I was filled with confidence when I wrote the first lines of code for Allacrost. Although I had no experience in game development, I had been writing code in over a dozen different languages for four years through my college coursework, as did our other primary developer. Additionally, I thought that the game we were building was rather modest in terms of its complexity. We were making a 2D single-player RPG, not a MMORPG with 3D graphics. It would be a few months before I began to realize how enormous the amount of work was to make the dream of Allacrost into a reality.
I had already familiarized myself with the technology and libraries used by Battle for Wesnoth  before work on Allacrost begin. Initially, the plan was to start from the Wesnoth codebase and make the necessary modifications to transform the turn-based strategy game into a RPG. As I began studying the Wesnoth code however, I found myself both frustrated and disappointed. The code was unorganized, difficult to understand, and there was virtually no documentation. After spending a couple days trying to make sense of it, I decided to abandon that path and began writing the code from scratch. Let me clarify that I did not regard the Wesnoth code as bad, just difficult for an outsider to comprehend at that time. I’m sure it has improved over the years, and Wesnoth has undeniably been a more successful project than Allacrost over the years.
This experience had a profound impact on both myself personally and the Allacrost project as a whole. I vowed with conviction that I never wanted anyone to look at the Allacrost code and feel as disappointed and confused as I had been with the Wesnoth code. And we’ve been very successful in that regard. I’ve lost count of the number of messages and e-mails I’ve received over the years from people who were impressed with the quality, design, and documentation of the code. The work that we’ve put in to keep the Allacrost code well understood and organized is something that I’m very proud of this team for doing.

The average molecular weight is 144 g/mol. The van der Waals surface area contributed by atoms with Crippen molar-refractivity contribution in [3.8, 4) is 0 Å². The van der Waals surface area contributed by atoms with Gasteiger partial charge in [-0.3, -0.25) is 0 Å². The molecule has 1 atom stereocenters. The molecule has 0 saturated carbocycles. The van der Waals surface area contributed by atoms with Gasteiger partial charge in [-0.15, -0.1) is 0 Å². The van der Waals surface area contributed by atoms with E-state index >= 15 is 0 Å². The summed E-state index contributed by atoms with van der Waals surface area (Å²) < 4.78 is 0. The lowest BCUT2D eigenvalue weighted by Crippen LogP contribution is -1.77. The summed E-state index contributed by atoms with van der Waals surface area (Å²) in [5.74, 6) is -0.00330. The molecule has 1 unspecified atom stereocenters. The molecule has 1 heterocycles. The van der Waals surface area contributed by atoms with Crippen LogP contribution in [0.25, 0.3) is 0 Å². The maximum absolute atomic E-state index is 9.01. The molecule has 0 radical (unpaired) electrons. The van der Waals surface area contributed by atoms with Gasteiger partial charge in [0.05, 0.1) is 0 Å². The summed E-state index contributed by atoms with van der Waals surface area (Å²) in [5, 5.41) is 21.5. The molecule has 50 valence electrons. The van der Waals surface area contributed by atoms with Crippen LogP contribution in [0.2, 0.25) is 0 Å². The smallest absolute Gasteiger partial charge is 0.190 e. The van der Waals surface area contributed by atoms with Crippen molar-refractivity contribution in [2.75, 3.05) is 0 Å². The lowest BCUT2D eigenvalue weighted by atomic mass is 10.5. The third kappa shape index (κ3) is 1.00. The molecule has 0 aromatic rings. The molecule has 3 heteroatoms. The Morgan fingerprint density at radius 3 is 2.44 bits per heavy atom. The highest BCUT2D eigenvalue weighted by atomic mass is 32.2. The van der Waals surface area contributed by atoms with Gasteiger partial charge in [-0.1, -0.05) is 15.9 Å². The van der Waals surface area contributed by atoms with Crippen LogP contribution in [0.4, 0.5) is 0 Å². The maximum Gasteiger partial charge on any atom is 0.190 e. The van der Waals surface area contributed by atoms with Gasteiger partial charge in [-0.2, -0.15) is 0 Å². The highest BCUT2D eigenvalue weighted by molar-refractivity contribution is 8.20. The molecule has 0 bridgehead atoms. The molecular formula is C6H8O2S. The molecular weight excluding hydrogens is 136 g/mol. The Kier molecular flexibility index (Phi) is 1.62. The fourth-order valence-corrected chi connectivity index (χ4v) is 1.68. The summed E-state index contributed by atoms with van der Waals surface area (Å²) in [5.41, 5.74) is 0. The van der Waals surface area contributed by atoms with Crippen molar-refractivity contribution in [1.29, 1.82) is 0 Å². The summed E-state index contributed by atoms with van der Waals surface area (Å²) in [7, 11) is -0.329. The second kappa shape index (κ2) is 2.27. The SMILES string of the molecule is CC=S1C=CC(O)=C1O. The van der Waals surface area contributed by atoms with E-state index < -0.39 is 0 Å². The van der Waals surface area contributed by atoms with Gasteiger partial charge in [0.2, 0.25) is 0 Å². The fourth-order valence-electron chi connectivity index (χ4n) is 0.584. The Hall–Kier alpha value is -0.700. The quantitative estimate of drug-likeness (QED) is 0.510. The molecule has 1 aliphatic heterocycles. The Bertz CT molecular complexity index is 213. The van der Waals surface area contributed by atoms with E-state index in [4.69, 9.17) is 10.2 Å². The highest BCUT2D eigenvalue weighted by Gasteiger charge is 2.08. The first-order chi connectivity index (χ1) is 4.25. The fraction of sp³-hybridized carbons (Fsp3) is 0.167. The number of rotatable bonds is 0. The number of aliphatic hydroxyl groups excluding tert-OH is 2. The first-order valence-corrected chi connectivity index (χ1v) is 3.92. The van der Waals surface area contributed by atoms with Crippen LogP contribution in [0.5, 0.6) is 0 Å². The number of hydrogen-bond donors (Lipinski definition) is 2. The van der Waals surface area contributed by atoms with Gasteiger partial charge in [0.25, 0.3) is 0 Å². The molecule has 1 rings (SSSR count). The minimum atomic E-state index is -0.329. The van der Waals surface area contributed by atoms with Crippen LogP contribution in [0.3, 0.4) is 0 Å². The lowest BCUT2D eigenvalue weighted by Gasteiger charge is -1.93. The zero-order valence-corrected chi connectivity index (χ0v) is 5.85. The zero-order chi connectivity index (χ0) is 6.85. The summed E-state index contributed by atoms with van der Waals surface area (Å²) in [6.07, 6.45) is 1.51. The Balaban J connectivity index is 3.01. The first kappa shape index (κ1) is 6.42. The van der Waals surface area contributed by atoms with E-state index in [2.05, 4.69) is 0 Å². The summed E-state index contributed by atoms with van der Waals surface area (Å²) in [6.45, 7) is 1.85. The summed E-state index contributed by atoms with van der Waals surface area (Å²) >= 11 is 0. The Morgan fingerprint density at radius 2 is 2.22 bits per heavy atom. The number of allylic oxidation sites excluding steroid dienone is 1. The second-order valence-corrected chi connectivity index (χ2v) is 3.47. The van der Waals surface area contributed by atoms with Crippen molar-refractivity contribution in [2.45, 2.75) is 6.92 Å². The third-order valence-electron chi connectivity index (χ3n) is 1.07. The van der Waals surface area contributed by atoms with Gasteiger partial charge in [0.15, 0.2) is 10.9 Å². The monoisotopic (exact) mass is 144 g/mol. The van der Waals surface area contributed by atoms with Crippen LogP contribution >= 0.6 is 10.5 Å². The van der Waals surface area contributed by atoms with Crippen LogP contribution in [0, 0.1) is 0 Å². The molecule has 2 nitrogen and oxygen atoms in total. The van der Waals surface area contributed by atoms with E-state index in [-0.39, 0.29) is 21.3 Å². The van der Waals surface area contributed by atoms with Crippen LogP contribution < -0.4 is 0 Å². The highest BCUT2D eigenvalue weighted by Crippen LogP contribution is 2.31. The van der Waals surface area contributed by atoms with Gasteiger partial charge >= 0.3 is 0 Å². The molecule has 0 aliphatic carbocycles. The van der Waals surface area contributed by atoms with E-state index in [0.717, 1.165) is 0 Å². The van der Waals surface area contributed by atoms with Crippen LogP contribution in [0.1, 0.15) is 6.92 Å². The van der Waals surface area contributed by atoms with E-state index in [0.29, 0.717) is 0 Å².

After writing a few hundred lines of code , I began to realize just how ignorant I was about software development. I had no understanding of build systems, how to handle a large number of source files, logging and debugging, and many more critical pieces of knowledge. All of this I had to learn as I went along, as did many other programmers on the team as most of us were young students with little to no professional experience. Still, we seemed to be doing okay for ourselves. We were able to draw maps and sprites, play audio files, and navigate simple menus with a few days work. Things appeared to be coming together. I was deceived by how easy it all seemed to do, and others likely were as well.
Before work on the code had even begun, I had set out some goals  for the team to achieve over the course of the summer. I admitted that they were aggressive, but in reality they were simply impossible. The primary goal was to release the first playable module of the game on August 25th, 2004. And here we are in 2014, and that module still has not been released. Frankly speaking, highlighting that fact is rather embarrassing. Setting these types of goals at this time was a huge mistake, as there was no way to set any sort of realistic expectations with the massive collective ignorance of the team. Our goals should have been much more simplistic and aligned with gaining the necessary experience to produce a screenshot or simple demo. That summer passed with us not achieving much of anything noteworthy, although by the end of August we were definitely closer to moving ourselves and the project in the correct direction.
Coming up next:
- Designing a game engine from scratch (and why its a bad idea)
- Selecting code libraries
- Technical feature creep